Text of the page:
Appendix N: Inspirational and Educational Reading - Page 2




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  1. #11
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    Quote Originally Posted by T. Foster
    I've read a lot of these books, and have sitting on my shelf waiting to be read most of the rest.
    T. Foster, thanks for the thorough run-down!
    Quote Originally Posted by T. Foster
    This list is remarkable for its pulpiness -- most of the titles (with a couple key exceptions) a re short, action-packed, and distinctly "non-literary" in tone and subject matter. The list is as notable for what's missing (virtually the entire "adult fantasy" tradition, including such authors as Mervyn Peake, James Branch Cabell, E.R. Eddison, Clark Ashton Smith (which may be unintentional -- Rob Kuntz at very least was a huge CAS fan), etc.).
    I've said before how shocked I am that Clark Ashton Smith didn't get mentioned.
    Quote Originally Posted by T. Foster
    Poul Anderson, THE BROKEN SWORD - D&D's elves seemingly owe as much or more to this book as to Tolkein
    That didn't immediately strike me, but the elves of the story are incredibly nimble (high Dex).
    Quote Originally Posted by T. Foster
    John Bellairs, THE FACE IN THE FROST - the 1E DMG cites this book specifically for its D&D-ish magic (wizards study spell books to prepare specific spells, which then must be re-studied after use)
    You mean, "Vancian" magic might come from Bellairs, not Vance?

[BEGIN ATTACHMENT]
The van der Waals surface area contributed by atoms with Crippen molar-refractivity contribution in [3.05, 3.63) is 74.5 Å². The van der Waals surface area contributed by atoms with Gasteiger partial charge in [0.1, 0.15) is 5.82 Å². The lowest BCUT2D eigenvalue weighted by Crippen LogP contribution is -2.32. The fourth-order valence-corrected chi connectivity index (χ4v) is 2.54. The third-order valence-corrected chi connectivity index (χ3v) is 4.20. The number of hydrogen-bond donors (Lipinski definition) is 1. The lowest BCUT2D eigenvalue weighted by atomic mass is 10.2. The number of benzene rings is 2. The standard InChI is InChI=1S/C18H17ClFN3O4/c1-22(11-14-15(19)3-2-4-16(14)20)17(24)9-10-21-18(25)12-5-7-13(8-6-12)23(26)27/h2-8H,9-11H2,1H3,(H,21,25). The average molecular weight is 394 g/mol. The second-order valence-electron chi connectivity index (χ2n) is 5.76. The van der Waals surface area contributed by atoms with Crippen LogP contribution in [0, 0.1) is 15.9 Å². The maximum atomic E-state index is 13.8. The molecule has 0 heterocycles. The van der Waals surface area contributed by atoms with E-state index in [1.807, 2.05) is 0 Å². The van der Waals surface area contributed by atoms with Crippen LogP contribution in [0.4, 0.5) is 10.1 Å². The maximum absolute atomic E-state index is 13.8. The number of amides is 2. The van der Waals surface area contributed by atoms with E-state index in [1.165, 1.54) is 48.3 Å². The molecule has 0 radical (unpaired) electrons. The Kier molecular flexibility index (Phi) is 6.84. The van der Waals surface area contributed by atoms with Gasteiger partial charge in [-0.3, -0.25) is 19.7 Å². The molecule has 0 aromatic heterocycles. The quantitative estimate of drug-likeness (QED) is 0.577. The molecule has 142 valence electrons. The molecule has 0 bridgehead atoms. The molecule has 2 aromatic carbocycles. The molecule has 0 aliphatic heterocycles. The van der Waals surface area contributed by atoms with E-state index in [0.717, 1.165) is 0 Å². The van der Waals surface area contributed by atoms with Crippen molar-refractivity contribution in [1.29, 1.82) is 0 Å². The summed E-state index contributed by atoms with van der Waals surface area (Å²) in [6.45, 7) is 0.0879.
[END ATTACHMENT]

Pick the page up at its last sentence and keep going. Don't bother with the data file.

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    Quote Originally Posted by mmadsen
    Originally Posted by T. Foster
    John Bellairs, THE FACE IN THE FROST - the 1E DMG cites this book specifically for its D&D-ish magic (wizards study spell books to prepare specific spells, which then must be re-studied after use)
    You mean, "Vancian" magic might come from Bellairs, not Vance?
    No, it definitely comes from Vance. But Bellairs is cited (alongside Vance) in the 1E DMG as a "see also" source, because the magic in both books is similar. What's missing from either source is the idea of "memorizing" a large number of spells (the characters in both books seem to only memorize at most 2 or 3 spells at a time) and that "easier" spells may be memorized in greater quantity than "harder" spells (it's just less likely the caster will screw up when casting it).
    "AD&D is designed to be an amusing and diverting pastime, something which can fill a few hours or consume endless days, as the participants desire, but in no case something to be taken too seriously." - Gary Gygax (DMG, 1979)

    "There are people who regard the RPG as something more than an amusing game, more than a most entertaining hobby. They really do need to get a life" - Gary Gygax (EN World, 2004)

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  • #13
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    Quote Originally Posted by T. Foster